Electrolysis is the passage of an electric current through an electrolyte causing it to decompose.
- Electrode – The point at which current enters and leaves the electrolyte
- Anode- positive electrode.
- Cathode – negative electrode
- Cations (+) move towards the cathode. Please note that cations are positively-charged ions and are attached to the cathode (negative electrode).
- Anions (-) move towards the anode. Please note that anions are negatively-charged ions and are attached to the anode (positive electrode).
- Electrodes may be active or inert.
During electrolysis, ions lose their charge (discharge).
At the anode: Xn- -ne → X (Oxidation (loss of electrons))
e.g. 2Cl- – 2e → Cl2
At the cathode: Mn+ + ne → M (Reduction (gain of electrons))
e.g. Cu2+ + 2e → Cu
When ions are discharged they become neutral atoms.
In the electrolysis of MgO, show what happens at the anode and the cathode.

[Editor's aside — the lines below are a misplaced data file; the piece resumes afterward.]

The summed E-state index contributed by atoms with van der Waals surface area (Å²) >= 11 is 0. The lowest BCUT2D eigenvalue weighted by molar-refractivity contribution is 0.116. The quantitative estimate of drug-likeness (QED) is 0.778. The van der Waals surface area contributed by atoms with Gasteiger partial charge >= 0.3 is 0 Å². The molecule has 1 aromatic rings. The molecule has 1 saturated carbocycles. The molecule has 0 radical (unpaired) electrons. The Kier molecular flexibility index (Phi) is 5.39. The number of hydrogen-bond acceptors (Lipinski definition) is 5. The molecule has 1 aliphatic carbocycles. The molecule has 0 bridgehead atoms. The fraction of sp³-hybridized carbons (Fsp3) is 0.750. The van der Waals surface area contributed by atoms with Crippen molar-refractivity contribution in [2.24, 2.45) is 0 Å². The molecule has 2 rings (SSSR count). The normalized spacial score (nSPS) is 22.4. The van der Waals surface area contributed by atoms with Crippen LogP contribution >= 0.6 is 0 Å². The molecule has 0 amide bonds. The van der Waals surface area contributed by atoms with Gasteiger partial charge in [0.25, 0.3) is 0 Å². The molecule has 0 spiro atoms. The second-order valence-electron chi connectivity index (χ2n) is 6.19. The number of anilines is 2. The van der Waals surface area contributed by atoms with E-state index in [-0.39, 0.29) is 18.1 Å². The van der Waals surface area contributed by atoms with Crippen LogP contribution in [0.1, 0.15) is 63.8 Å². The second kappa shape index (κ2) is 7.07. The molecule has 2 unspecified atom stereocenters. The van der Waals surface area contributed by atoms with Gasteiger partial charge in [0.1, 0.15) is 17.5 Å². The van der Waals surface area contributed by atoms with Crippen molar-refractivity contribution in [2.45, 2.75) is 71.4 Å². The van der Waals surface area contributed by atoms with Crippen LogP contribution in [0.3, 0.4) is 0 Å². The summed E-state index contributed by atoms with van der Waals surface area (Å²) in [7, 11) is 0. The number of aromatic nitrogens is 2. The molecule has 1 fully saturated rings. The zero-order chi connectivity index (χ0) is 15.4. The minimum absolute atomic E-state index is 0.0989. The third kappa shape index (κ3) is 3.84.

- Metal deposit at the cathode
- Hydrogen evolve at the cathode
- Metals break away from the anode
- Non – metals discharged at the anode
How do we know which ion is discharged?
We use the electrochemical/ reactivity series
Example: Dilute sulphuric acid(H2SO4)
From water H+ OH-
From acid H+ So42-
At cathode: 2H+ + 2e → H2
At anode: 4OH- – 4e → 2H2O + O2
Electrolysis of dilute sodium hydroxide (NaOH)
Ions present – from water: H+ OH-
– from NaOH: Na+ OH-
Cathode: 2H+ + → H2
Anode: 4OH- – 4e → 2H2O + O2
e.g. electrolysis of copper sulphate using copper electrodes
At cathode: Cu2+ + 2e → Cu [Cu2+ leaves the solution and is deposited at the cathode.]
At anode: Cu – 2e → Cu2+ [ copper anode breaks down to Cu2+ and enters the solution.
This is used in copper refining and electroplating